Even if there was a race, it's over: South Korea and China have already built much more extensive 5G networks than the United States. But that shouldn't be cause for panic. Customers in those countries may have a leg up on faster connections, but that doesn't necessarily create a sustainable strategic advantage. Romania is one of 10 countries with significantly faster average fixed broadband connections than America today, yet no one in Washington seems concerned that will give Romanian firms a dominant advantage. The major tech platforms delivering innovative digital services to the world are still based in the United States and China. There are important concerns about the Chinese networking firm Huawei creating backdoors for surveillance or tilting the carrier equipment market toward Chinese-defined standards. Your 5G user experience, however, won't depend on who makes the gear in the guts of the network.

The overheated rhetoric is based on the misconception that 5G heralds a new era of services for end-users. In reality, the claimed performance — hundreds of megabits or even gigabits per second — is misleading. Averages and ideal numbers mask huge variations depending on distance to an antenna, obstructions, weather and other factors. The fastest speeds require "millimeter wave" spectrum, which doesn't penetrate walls or foliage well, and is generally less reliable than the lower frequencies used today. Millimeter wave requires a much denser network of antennas, which could be cost-prohibitive outside dense urban areas. Even if that hurdle is overcome, a gigabit per second to millions of phones requires a network able to move traffic at that speed end-to-end, which doesn't exist today.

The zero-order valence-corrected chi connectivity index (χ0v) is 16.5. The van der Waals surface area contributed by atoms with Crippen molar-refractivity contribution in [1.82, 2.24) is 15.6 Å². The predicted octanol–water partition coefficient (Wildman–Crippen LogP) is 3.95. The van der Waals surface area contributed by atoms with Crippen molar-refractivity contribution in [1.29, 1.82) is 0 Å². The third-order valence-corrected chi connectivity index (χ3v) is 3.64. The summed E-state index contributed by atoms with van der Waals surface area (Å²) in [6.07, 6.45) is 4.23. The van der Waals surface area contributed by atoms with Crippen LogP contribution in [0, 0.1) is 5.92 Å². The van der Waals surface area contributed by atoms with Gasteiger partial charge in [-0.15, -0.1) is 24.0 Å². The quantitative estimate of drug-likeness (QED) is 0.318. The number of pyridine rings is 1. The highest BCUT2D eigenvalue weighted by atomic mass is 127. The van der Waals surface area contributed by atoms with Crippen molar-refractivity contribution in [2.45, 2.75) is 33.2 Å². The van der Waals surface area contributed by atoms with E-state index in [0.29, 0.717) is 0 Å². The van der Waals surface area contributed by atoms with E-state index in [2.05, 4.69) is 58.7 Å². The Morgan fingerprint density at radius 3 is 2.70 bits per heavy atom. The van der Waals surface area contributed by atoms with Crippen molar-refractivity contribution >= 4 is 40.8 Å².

And just what are the applications that need more capacity than 4G offers? We already get crystal-clear video chats, a torrent of TikToks, Pokemon Go augmented reality, and massive Fortnite battles. Yes, every advance in network performance opened up new uses that seemed insignificant before, but the new capabilities of 5G are best suited to non-consumer applications.
If and when fleets of self-driving vehicles communicate constantly with each other or remote robotic surgery is a standard feature in local hospitals, 5G will be a must. But these next-generation "internet of things" scenarios are years in the future, as are the kinds of virtual and augmented reality worlds that appear in science fiction.

The most immediate use of 5G is "network slicing" to rapidly deploy and reconfigure specialized networks for financial, health care and other applications. Enterprises that need quality of service guarantees can access a virtual "slice" of capacity, rather than building a separate network. It's a big deal for carriers and large companies. Not so sexy for ordinary consumers.

When we look back from 2030, the changes in the digital world will be dramatic. The 5G platform will support those changes, just as 2G, 3G, and 4G wireless did in prior decades. However, the heralded innovations of 2019 to 2021 will seem insignificant.
Enjoy your new 5G phone when it arrives. Just don't expect it to bring you to wireless nirvana.
Click here to view the source article.
Source: CNN Business Perspectives, Kevin Werbach, 03 Feb 2020

Objectors fear new 5G phone masts at Brixham could harm rare bats
United Kingdom Created: 7 Feb 2020
People are objecting to two new mobile phone masts for the new 5G network at Brixham because of concerns the radio waves could harm wildlife.

They say the new higher towers will be ugly and have also raised concerns about the effect of the technology on human health.

Nearby Berry Head National Nature Reserve is home to an important colony of the rare greater horseshoe bat, which is protected under planning law.

Objectors are raising concerns that the higher frequency waves used by the new masts could interfere with the bats.